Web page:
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Labor Leaders Say Negotiations Should Continue

Cambodian garment workers shout slogans behind barbed wire set up by police near the Council of Ministers building during a rally in Phnom Penh, Cambodia, Monday, Dec. 30, 2013. The workers are demanding a raise in their monthly salary from US $160 to $80. (AP Photo/Heng Sinith)

International trade leaders say Cambodia’s workers and managers should continue to negotiate for an increase in wages, despite a deadly crackdown on worker protests earlier this month.

Workers want a raise in the minimum wage to $160 per month to keep up with the rising cost of living in Cambodia. Demonstrations turned violent on Jan. 2 and Jan. 3, ending in a shooting by police that left at least four people dead and nearly 40 injured.

Cathy Feingold, director of the International Department of the AFL-CIO, a federation of US labor unions, told VOA Khmer they had issued a letter to Prime Minister Hun Sen condemning the crackdown.

“Bargaining collectively is a way that workers and employers can sit down together and discuss the issues of wages and working conditions,” she said. “And that should be strongly supported in Cambodia.”

The statement from the AFL-CIO adds to growing criticism of the government’s handling of worker demonstrations. And it puts increased pressure on the industry to resolve the wage problem in a sector where some 400,000 Cambodians are employed.

In an open letter earlier this month, six US and Canadian retail associations urged an end to violence against workers and for wage negotiations to continue.

The letter was signed by the Retail Council of Canada, the American Apparel & Footwear Association, the US Fashion Industry Association, the Retail Industry Leaders Association, the Canadian Apparel Federation, and National Retail Federation.

“Our industry is committed to ensuring that all the products that they produce, source and sell are manufactured under lawful and humane conditions,” the groups said in a Jan. 15 letter. “As part of this commitment, we are committed to promoting the safety and security of workers in our supply chains.”

They called for negotiations “to permanently resolve the situation” to ensure the long-term stability of Cambodia’s garment and footwear industries, as well as “enable the Cambodian garment and footwear industry to maintain the strong relationships it has with our member companies.”

International calls for negotiations and a resolution have been echoed by local labor leaders.

Chea Mony, president of the Free Trade Union, said these amounted to serious pressure from outside the country that should push Cambodia towards more respect for human rights and the rights of workers.

“Prime Minister Hun Sen, who has served as leader for a long time, should reconsider,” Chea Mony said. “What can be solved, just solve it, so as not to make the situation worse.”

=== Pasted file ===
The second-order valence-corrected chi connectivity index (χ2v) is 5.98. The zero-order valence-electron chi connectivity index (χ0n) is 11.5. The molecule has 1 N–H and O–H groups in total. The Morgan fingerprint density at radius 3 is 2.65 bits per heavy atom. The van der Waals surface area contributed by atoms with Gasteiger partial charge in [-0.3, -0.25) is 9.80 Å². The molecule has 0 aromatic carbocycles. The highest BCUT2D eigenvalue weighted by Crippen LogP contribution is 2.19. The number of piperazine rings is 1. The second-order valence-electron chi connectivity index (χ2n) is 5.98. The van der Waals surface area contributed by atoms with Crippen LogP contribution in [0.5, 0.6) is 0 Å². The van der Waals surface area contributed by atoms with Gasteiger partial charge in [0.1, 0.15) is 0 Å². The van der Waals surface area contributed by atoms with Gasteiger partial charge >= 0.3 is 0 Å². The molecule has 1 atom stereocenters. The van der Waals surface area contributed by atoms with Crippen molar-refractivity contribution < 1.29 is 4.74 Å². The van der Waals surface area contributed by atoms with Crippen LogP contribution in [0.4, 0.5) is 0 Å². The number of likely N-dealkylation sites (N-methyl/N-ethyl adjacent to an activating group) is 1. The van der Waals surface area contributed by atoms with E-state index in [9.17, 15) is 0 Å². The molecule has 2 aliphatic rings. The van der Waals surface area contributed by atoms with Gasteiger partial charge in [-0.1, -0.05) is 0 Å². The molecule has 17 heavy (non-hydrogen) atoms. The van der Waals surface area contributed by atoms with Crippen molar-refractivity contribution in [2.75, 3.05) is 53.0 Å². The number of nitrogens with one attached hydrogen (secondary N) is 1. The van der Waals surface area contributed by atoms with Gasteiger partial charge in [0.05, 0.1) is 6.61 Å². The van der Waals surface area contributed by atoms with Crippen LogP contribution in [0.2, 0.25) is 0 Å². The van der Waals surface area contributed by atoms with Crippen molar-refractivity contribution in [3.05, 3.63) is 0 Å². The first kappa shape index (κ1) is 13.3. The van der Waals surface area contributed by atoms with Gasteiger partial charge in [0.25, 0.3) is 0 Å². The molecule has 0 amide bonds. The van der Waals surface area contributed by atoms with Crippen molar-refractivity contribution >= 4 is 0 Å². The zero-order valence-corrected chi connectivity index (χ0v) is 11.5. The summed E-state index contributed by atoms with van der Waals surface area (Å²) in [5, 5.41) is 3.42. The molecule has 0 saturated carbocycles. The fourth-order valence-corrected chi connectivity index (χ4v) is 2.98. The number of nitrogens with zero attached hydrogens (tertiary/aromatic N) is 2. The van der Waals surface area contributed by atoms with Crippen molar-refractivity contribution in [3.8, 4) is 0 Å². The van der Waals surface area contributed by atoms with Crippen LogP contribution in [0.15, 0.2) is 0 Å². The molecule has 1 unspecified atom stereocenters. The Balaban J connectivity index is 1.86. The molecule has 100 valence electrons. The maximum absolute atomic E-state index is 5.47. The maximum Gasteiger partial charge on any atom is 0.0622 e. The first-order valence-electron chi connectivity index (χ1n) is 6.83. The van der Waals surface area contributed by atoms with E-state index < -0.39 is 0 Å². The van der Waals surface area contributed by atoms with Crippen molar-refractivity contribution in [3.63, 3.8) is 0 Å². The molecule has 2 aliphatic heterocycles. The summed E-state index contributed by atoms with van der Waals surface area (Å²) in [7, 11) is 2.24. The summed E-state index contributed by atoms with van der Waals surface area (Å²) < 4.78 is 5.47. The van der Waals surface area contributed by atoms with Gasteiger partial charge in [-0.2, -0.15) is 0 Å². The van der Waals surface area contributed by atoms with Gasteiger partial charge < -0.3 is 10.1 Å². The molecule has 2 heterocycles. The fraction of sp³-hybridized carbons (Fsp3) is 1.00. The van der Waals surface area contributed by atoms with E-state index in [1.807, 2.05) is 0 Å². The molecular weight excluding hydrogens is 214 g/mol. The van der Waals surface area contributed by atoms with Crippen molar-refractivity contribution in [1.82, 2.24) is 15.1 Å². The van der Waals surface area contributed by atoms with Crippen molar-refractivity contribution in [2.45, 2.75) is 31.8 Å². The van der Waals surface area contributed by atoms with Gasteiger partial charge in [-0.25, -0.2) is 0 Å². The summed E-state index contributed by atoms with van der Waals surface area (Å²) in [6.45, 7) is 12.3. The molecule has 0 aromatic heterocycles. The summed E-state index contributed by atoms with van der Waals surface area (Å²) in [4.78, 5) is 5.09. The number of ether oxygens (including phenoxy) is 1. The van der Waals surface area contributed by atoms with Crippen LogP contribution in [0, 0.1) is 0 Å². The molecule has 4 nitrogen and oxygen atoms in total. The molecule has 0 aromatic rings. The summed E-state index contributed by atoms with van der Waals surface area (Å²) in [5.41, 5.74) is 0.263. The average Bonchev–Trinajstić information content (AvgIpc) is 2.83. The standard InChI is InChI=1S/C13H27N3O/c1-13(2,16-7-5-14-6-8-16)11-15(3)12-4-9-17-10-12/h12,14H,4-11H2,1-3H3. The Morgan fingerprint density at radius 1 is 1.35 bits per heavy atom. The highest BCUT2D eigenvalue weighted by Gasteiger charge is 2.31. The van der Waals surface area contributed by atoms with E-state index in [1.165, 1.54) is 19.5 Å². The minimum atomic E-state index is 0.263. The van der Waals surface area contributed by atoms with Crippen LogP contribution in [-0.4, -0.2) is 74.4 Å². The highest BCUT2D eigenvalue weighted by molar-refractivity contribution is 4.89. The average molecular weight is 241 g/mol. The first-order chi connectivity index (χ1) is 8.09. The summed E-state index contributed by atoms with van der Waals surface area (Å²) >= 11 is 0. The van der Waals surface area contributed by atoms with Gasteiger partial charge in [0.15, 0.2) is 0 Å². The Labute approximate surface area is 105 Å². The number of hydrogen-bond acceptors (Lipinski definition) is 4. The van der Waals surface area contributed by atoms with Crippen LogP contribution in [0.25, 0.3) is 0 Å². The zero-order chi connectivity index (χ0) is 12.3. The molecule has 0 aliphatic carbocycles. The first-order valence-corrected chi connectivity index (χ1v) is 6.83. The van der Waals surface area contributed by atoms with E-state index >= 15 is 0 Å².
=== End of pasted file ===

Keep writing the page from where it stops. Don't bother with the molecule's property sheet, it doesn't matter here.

The international community, including the International Labor Organization and the UN’s special envoy for human rights, Surya Subedi, are also pushing for a non-violent solution, Chea Mony said. Violence against workers has to end, he said.

“The buyers cannot accept this, because clothes that people use in the world ought to be clean, with smiles and hope,” he said. “They don’t want the bloody clothes of the workers at all.”

Ath Thun, president of the Coalition of Cambodian Apparel Workers Democratic Union, said the positions of the international organizations and retailers are serious—and could lead to a decline in orders from Cambodian factories. That would lead to more demonstrations and further declines, he said.

“Then the business process of the industry won’t be able to make a profit,” he said. “And that impacts the entire economy.”

Government spokesman Phay Siphan said authorities do pay attention to workers issues, but he said the opposition, which has been protesting July’s election results, is also stoking worker unrest.

“We are happy with the attention of buyers that are partners with factories and workers,” he said. “It doesn’t mean the government is ignoring the minimum wage of workers. But the solution will be found amid a partnership, and the government will be the facilitator for the workers, factories and buyers.”

Peter Tan Keo, an economic analyst in Boston, Mass., said Cambodia will have to cooperate with the international community, or investors will find another place to go.

The current pressure for improved human rights, not tied to diplomacy, from Europe, the US, retailers and unions “is somewhat unprecedented,” he said. “It may show that the international community has grown increasingly tired of the status quo, and they're replacing hollow words with swift action.”

“Neither the Royal Government nor businesses investing in Cambodia are interested in absorbing sustained losses,” he said. “Without appropriate action from Cambodia, investor confidence will take a blow, as [foreign direct investment] can be easily diverted from Cambodia to safer, if not cheaper, investment climates.”